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Unit (2020)

Information on this page, including unit offerings, is from the 2020 academic year.

Refugee Law (LLB327)

Organisational Unit Law and Criminology
Credit Points 3
Availability MURDOCH: SUM-internal
Description This unit examines the origins and evolution of Australian and international refugee law. It will discuss the scope and limits of refugee's rights, impediments to asylum-seeking in domestic and international contexts, and pressures for refugee law reform. Students will be introduced to the system of refugee status determination in Australia including the legislative framework and significant court decisions. The problems of groups such as women and children will be discussed, and students will participate in refugee status determination simulations.
Unit Learning Outcomes Students who successfully complete this unit will:
1. Have a better understanding of the history of refugee law both at international and domestic levels;
2. Have an understanding of the international agencies and NGOs who work in the area of refugee law;
3. Have an understanding of how the refugee determination system operates in Australia;
4. Have an understanding of the basic elements of the definition of refugee in the UN Convention relating to the Status of Refugees;
5. Have a basic understanding of the jurisprudence emerging from the Australian courts about the nature of Australia's obligations in both determining who are refugees and in the treatment of refugee claimants;
6. Appreciate the social and political dimension of the refugee debate in Australia;
7. More generally, the unit aims to encourage you to think clearly about the issues involved in refugee law and its interface with immigration control measures; and about the methods adopted by the government to achieve its policy objectives.
Through the unit, you should develop the following skills:
a. Skills of statutory interpretation and problem-solving, through the study of the Migration Act 1958 (Cth) and the Migration Regulations 1994;
b. Skills of legal analysis and observation, gained through the examination and synthesis of court decisions and rulings by the Refugee Review Tribunal;
c. Oral and writing skills, through class participation and the preparation of a major research paper.
Timetabled Learning Activities
Unit Learning Experiences Lectures will provide a framework for studying the unit and a structured presentation of core content.
Other Learning Experiences Lectures: 24 hours taught intensively over one week in the winter break.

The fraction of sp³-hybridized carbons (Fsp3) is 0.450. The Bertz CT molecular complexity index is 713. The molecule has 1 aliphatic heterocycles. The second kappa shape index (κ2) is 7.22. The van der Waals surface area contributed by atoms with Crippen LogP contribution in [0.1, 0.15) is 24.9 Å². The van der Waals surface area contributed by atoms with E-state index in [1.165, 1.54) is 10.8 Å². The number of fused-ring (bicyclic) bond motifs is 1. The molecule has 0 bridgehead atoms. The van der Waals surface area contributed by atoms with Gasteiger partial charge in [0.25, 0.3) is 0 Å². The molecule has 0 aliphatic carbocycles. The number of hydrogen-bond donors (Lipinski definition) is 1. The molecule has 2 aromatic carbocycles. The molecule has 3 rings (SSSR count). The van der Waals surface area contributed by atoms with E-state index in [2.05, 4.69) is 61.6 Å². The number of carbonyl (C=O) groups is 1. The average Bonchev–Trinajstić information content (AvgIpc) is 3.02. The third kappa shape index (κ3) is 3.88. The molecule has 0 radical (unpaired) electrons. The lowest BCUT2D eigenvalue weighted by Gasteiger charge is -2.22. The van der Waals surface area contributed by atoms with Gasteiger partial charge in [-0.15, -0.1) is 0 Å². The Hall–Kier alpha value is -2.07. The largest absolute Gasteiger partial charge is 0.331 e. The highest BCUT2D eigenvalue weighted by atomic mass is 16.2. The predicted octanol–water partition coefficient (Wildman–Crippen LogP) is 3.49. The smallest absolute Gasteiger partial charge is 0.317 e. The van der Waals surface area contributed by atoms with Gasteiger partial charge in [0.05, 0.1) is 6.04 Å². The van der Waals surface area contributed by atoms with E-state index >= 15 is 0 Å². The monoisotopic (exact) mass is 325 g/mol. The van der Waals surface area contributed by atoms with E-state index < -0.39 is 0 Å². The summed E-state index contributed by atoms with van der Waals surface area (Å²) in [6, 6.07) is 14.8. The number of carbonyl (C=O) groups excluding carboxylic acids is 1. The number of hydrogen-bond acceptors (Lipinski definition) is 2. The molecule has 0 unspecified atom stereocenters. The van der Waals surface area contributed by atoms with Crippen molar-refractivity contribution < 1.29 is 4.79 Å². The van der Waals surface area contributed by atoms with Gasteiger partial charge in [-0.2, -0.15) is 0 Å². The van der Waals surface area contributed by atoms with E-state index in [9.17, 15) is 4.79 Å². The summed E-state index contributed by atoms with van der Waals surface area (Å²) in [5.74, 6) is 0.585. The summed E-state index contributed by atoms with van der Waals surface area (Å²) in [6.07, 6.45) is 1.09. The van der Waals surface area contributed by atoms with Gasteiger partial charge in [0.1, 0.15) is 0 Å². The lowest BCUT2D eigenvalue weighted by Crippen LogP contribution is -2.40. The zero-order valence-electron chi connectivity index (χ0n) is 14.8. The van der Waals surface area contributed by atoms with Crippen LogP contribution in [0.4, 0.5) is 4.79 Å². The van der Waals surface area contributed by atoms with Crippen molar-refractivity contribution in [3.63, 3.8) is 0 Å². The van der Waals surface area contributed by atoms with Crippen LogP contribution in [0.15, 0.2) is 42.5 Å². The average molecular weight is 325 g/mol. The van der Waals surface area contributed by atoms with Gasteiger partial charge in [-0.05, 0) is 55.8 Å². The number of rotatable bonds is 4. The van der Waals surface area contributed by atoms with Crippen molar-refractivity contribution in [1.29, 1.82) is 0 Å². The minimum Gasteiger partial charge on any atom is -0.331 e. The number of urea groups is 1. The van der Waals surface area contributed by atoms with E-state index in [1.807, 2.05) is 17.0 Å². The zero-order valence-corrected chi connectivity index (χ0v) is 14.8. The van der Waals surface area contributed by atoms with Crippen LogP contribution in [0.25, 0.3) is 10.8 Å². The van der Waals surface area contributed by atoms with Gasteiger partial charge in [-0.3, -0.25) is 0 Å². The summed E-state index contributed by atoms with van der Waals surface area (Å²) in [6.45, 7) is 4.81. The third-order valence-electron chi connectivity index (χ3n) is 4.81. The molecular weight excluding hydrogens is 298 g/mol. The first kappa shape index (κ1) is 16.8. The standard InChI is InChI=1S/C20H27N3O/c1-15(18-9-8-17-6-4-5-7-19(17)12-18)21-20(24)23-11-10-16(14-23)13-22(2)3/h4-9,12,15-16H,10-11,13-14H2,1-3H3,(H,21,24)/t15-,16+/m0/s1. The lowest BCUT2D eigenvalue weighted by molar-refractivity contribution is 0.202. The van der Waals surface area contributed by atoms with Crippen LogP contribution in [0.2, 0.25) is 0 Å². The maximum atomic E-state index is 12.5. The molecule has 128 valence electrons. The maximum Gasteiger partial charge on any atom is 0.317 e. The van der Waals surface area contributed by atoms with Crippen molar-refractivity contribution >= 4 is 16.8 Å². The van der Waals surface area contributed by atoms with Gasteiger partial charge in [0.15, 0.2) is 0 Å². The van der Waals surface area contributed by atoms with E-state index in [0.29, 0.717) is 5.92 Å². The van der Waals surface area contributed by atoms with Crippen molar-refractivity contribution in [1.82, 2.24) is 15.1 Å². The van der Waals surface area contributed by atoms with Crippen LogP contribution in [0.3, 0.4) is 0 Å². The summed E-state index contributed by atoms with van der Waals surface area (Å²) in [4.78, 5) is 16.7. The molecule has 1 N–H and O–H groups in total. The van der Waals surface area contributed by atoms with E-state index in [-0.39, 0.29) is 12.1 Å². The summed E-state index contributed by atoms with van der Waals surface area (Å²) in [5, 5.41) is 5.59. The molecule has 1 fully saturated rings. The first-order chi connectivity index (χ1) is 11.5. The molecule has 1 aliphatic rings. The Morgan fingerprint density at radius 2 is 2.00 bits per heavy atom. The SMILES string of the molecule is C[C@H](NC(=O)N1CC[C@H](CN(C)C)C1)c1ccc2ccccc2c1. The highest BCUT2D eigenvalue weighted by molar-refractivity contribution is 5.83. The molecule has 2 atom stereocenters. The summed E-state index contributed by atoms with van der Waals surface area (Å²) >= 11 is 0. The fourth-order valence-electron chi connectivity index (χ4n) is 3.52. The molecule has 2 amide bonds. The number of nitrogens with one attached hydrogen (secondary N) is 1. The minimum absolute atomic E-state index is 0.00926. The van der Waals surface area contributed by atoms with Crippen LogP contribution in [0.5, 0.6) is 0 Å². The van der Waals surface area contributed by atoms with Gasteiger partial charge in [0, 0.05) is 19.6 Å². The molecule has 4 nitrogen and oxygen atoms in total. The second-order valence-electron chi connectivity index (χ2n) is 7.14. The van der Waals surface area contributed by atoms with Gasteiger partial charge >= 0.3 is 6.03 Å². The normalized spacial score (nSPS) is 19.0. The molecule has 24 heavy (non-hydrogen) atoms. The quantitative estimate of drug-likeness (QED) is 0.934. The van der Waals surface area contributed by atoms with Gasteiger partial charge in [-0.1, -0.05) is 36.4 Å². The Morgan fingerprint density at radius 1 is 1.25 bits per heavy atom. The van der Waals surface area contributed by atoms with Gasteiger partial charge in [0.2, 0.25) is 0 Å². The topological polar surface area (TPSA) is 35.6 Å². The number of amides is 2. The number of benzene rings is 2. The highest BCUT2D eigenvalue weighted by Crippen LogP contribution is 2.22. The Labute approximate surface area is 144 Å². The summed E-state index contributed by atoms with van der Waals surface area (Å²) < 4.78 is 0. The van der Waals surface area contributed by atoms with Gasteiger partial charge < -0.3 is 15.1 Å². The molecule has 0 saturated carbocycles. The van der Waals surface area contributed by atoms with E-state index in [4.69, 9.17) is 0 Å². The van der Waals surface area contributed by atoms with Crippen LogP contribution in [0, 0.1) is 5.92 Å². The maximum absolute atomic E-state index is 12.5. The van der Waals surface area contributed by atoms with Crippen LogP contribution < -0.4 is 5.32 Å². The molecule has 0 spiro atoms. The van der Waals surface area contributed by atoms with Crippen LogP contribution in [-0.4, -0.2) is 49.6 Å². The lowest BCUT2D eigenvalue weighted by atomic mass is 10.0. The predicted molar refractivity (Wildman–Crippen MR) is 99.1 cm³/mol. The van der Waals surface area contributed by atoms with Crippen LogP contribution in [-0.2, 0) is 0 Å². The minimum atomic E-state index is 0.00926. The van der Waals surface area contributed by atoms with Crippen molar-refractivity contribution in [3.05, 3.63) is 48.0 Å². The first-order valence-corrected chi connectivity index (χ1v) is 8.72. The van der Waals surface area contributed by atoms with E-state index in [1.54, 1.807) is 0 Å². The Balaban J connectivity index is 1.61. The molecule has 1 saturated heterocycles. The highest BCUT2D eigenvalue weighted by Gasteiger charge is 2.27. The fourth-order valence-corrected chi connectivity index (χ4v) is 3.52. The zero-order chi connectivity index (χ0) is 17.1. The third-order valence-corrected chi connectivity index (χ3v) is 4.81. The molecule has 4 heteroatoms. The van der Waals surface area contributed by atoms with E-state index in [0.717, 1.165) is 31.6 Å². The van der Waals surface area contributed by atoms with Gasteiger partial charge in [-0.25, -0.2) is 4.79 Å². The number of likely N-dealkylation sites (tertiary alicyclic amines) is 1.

Assessment An essay and exam
Prerequisites Successful completion of all Part 1 units in the LLB, LLB259 Constitutional Law, successful completion of LAW258/LLB358 Australian Administrative Law
Exclusions Students who have successfully completed LAW327 Refugee Law may not enrol in the unit for credit.
Notes The ST3 enrolment option for this unit is offered as part of the International Human Rights Law Program in Geneva, Switzerland. Enrolment in this program is by application which requires a deposit. Students enrolling in the program are responsible for their own airfares, accommodation and incidental expenses during the program. Contact the School of Law for further information.
Appears in these Courses/Majors:
see individual structures for context
Law (LLB); (LLB(Hons)) [New in 2014]
Law + Arts [Combined] (LLB)+(BA)
Law + Business [Combined] (LLB)+(BBus)
Law + Commerce [Combined] (LLB)+(BCom)
Law + Communication [Combined] (LLB)+(BCommun)
Law + Global Security [Combined] (LLB)+(BGS) [New in 2019]
Law + Psychology [Combined] (LLB)+(BA) [New in 2018]
Law + Psychology [Combined] (LLB)+(BSc)
Law + Science [Combined] (LLB)+(BSc) [New in 2014]
Law - Graduate Entry (LLB) [New in 2017]
Internet Access RequirementsMurdoch units normally include an online component comprising materials, discussions, lecture recordings and assessment activities. All students, regardless of their location or mode of study, need to have access to and be able to use computing devices with browsing capability and a connection to the Internet via Broadband (Cable, ADSL or Mobile) or Wireless. The Internet connection should be readily available and allow large amounts of data to be streamed or downloaded (approximately 100MB per lecture recording). Students also need to be able to enter into online discussions and submit assignments online.


Unit Coordinator
Associate Professor Anna Copeland
Director SCALES

Murdoch Campus
t: 9360 2980
e: a.copeland@murdoch.edu.au
o: 465.2.103 - Building 465, Murdoch Campus
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